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Re: What would you do in my shoes?

Postby albanach » Tue Dec 11, 2018 4:48 pm

jdajdajda wrote:
albanach wrote:
kellyjohnson wrote:You realize thats the exact firm that I linked to (Fish), right?

And Ropes and Gray has a patent prosecution business? (No they dont)... Oopsies. Maybe you can edit this to link to a firm that, you know, actually does Patent Prosecution and save some face.


You posted that after your first one was identified as non-market and tiny. Sorry I missed that.

I picked Ropes & Gray because OP expressed an interest in IP. That's a field much broader than patent prosecution and one in which Ropes is absolutely a market leader.

But, since we agree on Fish as being a leader in the field, let's look at their stats.

1 Yale
9 Stanford
19 Harvard
11 U Chicago
1 Columbia
10 NYU
3 Penn
8 Michigan
14 UVA
3 Duke
3 Northwestern
9 Berkeley
2 Cornell
4 UT Austin

That's almost 100 attorneys from the T-14. Given those schools make up a small share of the number of JDs issued each year, it's beyond clear that your chances of employment are boosted.


Yes, if you ignore the fact that we were specifically speaking about Life Sciences patent prosecution for someone with a Ph.D. in life sciences (with a focus on medical research), then going to a t-14 gives you a huge boost.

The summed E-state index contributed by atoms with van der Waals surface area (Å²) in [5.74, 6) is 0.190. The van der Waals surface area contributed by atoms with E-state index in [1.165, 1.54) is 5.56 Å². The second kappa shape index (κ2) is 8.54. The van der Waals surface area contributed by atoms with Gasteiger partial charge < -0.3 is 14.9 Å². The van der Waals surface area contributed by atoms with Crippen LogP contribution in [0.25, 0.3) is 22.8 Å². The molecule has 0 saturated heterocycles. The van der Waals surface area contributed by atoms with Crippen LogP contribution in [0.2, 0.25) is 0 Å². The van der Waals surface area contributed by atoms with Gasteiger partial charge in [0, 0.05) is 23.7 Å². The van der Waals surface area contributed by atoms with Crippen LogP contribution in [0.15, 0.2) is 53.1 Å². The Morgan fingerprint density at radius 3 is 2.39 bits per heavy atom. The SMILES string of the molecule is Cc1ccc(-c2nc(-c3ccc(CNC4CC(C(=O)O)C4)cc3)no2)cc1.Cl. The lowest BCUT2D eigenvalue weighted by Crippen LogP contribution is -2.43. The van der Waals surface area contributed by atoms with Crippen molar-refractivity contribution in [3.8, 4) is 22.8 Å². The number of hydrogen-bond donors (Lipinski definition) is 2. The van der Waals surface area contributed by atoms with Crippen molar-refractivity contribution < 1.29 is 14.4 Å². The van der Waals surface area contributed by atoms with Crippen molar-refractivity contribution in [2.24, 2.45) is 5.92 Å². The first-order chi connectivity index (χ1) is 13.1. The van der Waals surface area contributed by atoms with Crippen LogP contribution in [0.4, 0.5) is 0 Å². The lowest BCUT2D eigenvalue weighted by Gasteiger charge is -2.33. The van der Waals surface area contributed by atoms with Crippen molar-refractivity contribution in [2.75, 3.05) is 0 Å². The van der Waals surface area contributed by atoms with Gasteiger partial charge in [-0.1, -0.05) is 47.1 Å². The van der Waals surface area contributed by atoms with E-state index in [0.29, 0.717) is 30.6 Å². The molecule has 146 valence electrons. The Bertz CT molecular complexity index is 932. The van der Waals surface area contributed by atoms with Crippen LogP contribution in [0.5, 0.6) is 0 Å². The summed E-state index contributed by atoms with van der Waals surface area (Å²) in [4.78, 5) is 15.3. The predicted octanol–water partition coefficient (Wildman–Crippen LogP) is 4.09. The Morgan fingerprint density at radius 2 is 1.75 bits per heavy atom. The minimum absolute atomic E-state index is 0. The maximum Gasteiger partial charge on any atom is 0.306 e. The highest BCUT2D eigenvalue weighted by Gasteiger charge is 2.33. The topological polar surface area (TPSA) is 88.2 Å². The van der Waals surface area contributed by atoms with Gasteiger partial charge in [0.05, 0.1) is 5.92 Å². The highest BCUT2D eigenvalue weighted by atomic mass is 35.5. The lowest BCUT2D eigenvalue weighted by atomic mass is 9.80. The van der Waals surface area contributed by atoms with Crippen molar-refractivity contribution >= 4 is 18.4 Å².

However, for patent prosecutors who have a Ph.D. in a life science, it does not.

This is not hard.


A brand new account suddenly joins the ruckus. Suspicious...

OK, so despite OP not specifying they want to do patent prosecution, you're going to determine that based on their UG degree (ignoring things like medical and pharmaceutical regulation despite OP having an MD, health care and other areas ancillary to IP that OP would be well qualified for) .

Even then we see that about 25% of employees at the firm you picked came from one of fourteen schools who produce around 10% of all law graduates. And this is in the most favorable market for a non-T14 graduate. If they wanted to work in NY at a big firm's IP practice, the importance of law school rank will be magnified.

From a non-T14, their class rank will be much, much more important. Yes, even in patent prosecution. And, as we frequently remind visitors to these forums, simply attending a lower ranked school than you could otherwise achieve does not mean you will graduate with a higher class rank. Indeed, lower ranked schools may sometimes be even more competitive because of the employment outlook.

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Re: What would you do in my shoes?

Postby QContinuum » Tue Dec 11, 2018 6:14 pm